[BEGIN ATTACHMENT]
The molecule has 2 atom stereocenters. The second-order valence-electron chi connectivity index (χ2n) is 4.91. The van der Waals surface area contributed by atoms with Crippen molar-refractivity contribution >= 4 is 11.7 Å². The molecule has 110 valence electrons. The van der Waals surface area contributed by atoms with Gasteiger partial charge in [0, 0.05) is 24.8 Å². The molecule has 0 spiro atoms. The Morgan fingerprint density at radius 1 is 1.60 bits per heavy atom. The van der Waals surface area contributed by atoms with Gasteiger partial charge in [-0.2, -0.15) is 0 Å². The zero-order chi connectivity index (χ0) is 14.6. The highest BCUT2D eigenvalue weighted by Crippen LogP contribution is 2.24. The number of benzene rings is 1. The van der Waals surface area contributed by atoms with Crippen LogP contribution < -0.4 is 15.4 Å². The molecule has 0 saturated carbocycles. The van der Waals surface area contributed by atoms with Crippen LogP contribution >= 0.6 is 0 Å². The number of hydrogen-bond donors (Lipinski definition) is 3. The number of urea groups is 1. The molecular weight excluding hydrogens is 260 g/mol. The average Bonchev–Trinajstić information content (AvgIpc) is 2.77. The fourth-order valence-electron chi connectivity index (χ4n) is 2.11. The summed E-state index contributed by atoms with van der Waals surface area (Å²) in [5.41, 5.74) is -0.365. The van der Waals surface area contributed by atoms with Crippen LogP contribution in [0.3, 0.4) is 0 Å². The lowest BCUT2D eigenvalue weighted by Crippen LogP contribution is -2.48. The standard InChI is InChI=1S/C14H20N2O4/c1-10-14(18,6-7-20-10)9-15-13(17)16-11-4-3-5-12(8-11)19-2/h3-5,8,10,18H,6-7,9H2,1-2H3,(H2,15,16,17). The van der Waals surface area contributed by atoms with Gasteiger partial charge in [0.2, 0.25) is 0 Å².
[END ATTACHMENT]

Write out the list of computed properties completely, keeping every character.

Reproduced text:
The molecule has 2 atom stereocenters. The second-order valence-electron chi connectivity index (χ2n) is 4.91. The van der Waals surface area contributed by atoms with Crippen molar-refractivity contribution >= 4 is 11.7 Å². The molecule has 110 valence electrons. The van der Waals surface area contributed by atoms with Gasteiger partial charge in [0, 0.05) is 24.8 Å². The molecule has 0 spiro atoms. The Morgan fingerprint density at radius 1 is 1.60 bits per heavy atom. The van der Waals surface area contributed by atoms with Gasteiger partial charge in [-0.2, -0.15) is 0 Å². The zero-order chi connectivity index (χ0) is 14.6. The highest BCUT2D eigenvalue weighted by Crippen LogP contribution is 2.24. The number of benzene rings is 1. The van der Waals surface area contributed by atoms with Crippen LogP contribution < -0.4 is 15.4 Å². The molecule has 0 saturated carbocycles. The van der Waals surface area contributed by atoms with Crippen LogP contribution >= 0.6 is 0 Å². The number of hydrogen-bond donors (Lipinski definition) is 3. The number of urea groups is 1. The molecular weight excluding hydrogens is 260 g/mol. The average Bonchev–Trinajstić information content (AvgIpc) is 2.77. The fourth-order valence-electron chi connectivity index (χ4n) is 2.11. The summed E-state index contributed by atoms with van der Waals surface area (Å²) in [5.41, 5.74) is -0.365. The van der Waals surface area contributed by atoms with Crippen LogP contribution in [0.3, 0.4) is 0 Å². The lowest BCUT2D eigenvalue weighted by Crippen LogP contribution is -2.48. The standard InChI is InChI=1S/C14H20N2O4/c1-10-14(18,6-7-20-10)9-15-13(17)16-11-4-3-5-12(8-11)19-2/h3-5,8,10,18H,6-7,9H2,1-2H3,(H2,15,16,17). The van der Waals surface area contributed by atoms with Gasteiger partial charge in [0.2, 0.25) is 0 Å².